‘Several times, we try not to care about those less privileged than us, but we will always need that help from those more privileged than we are.’-Otto

There was a professor who stayed beside our house in Benin City, Edo State. He wore shorts and his glasses hung from his neck by a string.  Everyone called him ‘Prof’. My mum was a Literature teacher in one of the nearby secondary schools. After finishing her collection of literature texts, I desired a new source. That was when I stumbled on Prof’s library. It was made up of a single bookshelf. This shelf was taller than me, and took up the expanse of an entire wall. This discovery set off weekly trips that saw me dashing in and out of his house to get a novel. Since I returned all the books in good condition, prostrated whenever I came into his compound and returned a book before picking another, Prof let me be. Out of curiosity, he called me one day. I approached him timidly, holding loosely the copy of William Golding’s ‘Lord of the Flies’ which I had just finished reading.

Lord of the Flies

Lord of the Flies

‘So you have read that book, eh?’

‘Yes sah’

Did you understand it?’

‘Yes sah’. And I proceeded to tell him the story of the boys shipwrecked on an island. I must have gotten incensed when I described the leadership tussle between Jack and Ralph. I must have gotten emotional when I described Piggy’s death.

From then on, he always stopped by on the road to ask what book I was reading, responded excitedly to my greetings and smiled whenever I came to ‘raid’ his library’. When the time came for us to leave Benin City, his library was one of the things I felt bad at leaving.


Growing up, a House Fellowship held in our house. It held at 6 p.m. every Monday. I always loved those moments because our average sized sitting room would be full; I would have to bring chairs from the Dining Section for the extra guests. Then Fellowship members would pull me aside and ask questions about my Common Entrance score, choice of secondary school and other nine-year old life decisions. That was when I met Uncle Stanley. I remember the first day he invited me to his house. He allowed me to slice the yam, light the stove and put it on fire. I returned home excitedly to tell my mum I knew how to cook yam. Before you know it, I graduated to cooking jellof rice and other assorted cuisines.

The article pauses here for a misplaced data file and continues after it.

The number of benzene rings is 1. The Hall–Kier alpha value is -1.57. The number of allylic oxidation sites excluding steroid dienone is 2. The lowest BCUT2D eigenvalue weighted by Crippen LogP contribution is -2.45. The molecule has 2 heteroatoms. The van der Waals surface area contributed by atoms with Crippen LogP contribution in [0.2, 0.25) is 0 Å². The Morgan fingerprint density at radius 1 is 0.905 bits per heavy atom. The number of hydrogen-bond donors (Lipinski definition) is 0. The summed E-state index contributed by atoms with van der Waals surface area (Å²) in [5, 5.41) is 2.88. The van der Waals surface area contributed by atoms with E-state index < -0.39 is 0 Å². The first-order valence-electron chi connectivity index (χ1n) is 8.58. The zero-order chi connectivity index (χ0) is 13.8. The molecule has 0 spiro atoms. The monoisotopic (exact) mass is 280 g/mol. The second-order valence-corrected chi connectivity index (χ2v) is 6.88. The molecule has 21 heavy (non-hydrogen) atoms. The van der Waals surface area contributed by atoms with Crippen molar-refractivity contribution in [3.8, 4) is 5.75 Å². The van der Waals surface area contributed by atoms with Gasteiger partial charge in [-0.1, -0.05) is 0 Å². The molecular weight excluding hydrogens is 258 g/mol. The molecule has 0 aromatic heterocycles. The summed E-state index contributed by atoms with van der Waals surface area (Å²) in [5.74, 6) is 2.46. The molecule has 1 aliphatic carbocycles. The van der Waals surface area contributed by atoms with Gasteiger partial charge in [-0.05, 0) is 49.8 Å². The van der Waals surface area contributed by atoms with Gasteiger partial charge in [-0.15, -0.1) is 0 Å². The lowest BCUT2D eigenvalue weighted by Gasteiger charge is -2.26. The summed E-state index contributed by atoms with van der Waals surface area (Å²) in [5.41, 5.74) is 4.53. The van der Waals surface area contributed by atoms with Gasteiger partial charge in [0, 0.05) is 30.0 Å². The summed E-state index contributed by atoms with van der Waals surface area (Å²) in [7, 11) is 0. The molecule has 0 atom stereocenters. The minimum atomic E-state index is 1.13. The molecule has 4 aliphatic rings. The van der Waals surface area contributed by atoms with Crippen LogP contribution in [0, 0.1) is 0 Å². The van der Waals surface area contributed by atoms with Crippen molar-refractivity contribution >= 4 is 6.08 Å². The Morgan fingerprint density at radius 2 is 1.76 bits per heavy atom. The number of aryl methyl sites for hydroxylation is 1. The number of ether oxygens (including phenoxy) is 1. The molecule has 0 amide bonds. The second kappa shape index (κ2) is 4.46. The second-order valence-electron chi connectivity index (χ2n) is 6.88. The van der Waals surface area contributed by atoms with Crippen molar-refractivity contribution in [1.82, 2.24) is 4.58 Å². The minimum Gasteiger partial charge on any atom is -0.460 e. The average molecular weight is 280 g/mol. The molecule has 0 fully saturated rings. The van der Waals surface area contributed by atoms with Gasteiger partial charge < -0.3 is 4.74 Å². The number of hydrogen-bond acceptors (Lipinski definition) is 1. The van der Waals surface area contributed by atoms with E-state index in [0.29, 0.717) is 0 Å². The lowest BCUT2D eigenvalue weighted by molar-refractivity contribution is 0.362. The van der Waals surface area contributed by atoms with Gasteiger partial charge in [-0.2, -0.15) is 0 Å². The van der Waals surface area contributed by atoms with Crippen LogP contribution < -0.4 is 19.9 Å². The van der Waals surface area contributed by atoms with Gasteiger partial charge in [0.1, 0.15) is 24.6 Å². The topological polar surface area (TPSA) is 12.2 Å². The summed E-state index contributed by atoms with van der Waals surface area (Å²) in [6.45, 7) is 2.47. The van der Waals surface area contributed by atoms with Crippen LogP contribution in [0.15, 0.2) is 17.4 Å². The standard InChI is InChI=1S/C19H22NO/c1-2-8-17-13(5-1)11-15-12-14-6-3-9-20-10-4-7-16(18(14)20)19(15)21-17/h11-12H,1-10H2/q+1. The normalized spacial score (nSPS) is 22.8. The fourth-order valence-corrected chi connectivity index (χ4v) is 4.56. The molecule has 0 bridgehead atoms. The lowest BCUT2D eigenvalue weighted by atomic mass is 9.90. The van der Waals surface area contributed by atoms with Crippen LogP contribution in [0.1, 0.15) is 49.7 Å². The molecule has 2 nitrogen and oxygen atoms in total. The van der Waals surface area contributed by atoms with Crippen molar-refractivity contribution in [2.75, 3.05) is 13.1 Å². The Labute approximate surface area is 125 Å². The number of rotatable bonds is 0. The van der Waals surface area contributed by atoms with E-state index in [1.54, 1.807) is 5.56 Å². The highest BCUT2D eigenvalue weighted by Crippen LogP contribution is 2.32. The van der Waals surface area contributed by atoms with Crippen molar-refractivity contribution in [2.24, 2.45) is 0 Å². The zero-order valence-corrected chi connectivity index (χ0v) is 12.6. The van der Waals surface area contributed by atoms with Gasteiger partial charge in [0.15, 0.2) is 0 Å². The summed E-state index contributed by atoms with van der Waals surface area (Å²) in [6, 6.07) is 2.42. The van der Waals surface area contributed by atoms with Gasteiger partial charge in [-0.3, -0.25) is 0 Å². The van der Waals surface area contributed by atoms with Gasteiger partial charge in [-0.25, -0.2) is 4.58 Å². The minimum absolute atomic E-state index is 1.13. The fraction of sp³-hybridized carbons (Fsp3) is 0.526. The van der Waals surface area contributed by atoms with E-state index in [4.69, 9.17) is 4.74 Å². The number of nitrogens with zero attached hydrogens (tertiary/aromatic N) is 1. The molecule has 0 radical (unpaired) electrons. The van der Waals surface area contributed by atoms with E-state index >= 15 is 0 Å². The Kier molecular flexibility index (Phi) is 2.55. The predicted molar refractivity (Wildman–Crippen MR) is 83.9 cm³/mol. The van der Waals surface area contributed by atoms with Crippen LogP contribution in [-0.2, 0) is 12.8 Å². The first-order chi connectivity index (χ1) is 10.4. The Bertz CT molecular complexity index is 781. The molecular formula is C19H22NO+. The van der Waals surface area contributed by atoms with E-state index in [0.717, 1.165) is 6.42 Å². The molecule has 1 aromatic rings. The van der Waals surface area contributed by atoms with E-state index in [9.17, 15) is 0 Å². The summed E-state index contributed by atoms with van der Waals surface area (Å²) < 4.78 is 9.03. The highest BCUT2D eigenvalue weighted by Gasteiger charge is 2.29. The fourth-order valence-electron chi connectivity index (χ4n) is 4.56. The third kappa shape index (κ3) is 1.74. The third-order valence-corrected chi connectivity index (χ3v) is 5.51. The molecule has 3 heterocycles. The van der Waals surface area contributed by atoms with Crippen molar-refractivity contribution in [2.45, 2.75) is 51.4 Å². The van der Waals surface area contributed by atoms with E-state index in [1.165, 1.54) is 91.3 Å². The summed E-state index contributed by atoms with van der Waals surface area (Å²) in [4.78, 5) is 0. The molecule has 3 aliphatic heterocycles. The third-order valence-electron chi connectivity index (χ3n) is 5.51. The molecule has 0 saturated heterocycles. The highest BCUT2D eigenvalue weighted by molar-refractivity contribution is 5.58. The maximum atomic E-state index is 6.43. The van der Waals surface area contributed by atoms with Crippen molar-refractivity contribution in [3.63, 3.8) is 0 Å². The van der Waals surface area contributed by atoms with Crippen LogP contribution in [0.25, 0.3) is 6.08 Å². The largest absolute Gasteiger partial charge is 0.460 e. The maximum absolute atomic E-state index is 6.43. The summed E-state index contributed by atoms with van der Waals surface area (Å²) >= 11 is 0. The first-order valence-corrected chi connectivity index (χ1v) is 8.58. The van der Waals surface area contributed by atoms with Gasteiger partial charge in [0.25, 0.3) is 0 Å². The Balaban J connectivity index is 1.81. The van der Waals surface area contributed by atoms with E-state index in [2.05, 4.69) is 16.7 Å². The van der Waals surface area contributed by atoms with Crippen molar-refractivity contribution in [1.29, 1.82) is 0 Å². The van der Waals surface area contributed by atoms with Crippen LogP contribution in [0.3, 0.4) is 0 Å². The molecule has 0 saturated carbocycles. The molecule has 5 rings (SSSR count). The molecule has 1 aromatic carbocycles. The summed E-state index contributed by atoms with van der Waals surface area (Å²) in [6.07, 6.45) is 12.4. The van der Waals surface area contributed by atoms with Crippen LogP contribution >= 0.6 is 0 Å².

What I do these days

What I do these days



So you see, these young men all added up to my present state. My love for cooking and books would be impossible without them. That’s why I give kudos to people who spend the greater part of their existence giving back. They recreate themselves in young kids. They will never die, you know? This informs my choice of Person of the Year.


He is the initiator of the Slum 2 School Project. S2S is a social advocacy group created to change lives especially that of the less-privileged and orphaned kids. Earlier in the year, he partnered with governmental and non-governmental organizations, community elders and many guests to enroll 118 children into 3 schools which would see them through the first six years of formal education.

The S2S Team